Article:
Zimbabwean Farmers to Import Feed

ZIMBABWE - Members of the Zimbabwe Poultry Farmers' Association (ZPPA) are being encouraged to import feed from Botswana and South Africa to ensure their industry's viability.
calendar icon 29 July 2008
clock icon 3 minute read

According to Mmegi Online, ZPPA Chairman, George Nare, said high prices of feed on the local market are causing viability problems for Zimbabwean poultry producers. In addition to high feed prices, Mr Nare said members of his association were grappling with shortages of drugs and vaccines.

"Under the circumstances, importing poultry feed from Botswana and South Africa is the best option because our farmers cannot afford local prices," Mr Nare said.

"More farmers are resorting to this option. It is becoming increasingly difficult to run a poultry business because of the high prices of feed as well as drugs. But we are telling our members that it is cheaper to import feed from Botswana or South Africa."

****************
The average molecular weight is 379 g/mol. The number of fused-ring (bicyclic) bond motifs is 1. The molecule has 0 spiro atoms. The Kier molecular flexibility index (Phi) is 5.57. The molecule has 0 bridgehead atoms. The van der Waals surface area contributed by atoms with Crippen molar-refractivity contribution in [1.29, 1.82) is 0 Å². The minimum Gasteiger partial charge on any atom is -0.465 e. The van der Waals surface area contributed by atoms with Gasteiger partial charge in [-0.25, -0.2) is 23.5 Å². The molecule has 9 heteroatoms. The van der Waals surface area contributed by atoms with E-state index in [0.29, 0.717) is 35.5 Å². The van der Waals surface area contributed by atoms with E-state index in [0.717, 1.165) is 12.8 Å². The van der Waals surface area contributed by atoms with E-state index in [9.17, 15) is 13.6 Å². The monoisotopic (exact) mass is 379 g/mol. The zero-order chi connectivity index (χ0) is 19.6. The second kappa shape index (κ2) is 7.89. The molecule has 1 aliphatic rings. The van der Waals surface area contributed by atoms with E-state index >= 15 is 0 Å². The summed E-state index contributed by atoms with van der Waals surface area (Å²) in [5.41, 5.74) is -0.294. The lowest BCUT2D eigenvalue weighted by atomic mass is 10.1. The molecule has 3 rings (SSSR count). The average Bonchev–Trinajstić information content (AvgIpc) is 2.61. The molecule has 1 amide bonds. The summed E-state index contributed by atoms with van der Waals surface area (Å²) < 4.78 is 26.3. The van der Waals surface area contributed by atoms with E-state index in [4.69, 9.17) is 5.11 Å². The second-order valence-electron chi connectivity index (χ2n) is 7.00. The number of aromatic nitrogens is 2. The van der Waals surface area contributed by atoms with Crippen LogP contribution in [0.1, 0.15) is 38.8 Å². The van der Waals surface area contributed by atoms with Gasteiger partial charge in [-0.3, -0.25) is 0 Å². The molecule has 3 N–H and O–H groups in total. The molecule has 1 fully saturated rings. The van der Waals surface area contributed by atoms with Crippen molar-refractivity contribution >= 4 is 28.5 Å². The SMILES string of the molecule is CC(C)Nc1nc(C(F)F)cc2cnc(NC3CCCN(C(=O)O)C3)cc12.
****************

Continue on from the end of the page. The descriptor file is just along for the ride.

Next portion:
Mr Nare said the bulk of the association's members are new farmers who have been in the business for about five years. Local feed producers and middlemen are selling a 50-kilogramme bag of chicken feed for an average Z$4.5 trillion.

Others are charging 280 in South African rand, 250 in Botswana pula or between US$50 and US$70 for a 50kg bag. Local producers have defended their high prices, saying their own production costs are rising as the economic climate continues to deteriorate: to ensure their own survival, they are pushing whatever costs they incur to farmers.

Mr Nare said scores of chicken farmers are quitting because of the difficult economic climate in which inflation is galloping at more than 2.2 million percent in the midst of shortages of fuel and foreign currency.

He warned of the worsening viability problems in which farmers either quit or downsize could result in a national shortage of chicken and chicken products in the next month or so.

"Farmers cannot survive if prices continue rising like this," said Mr Nare.

"Business was fine over the past four years or so but the viability constraints have changed the situation now."

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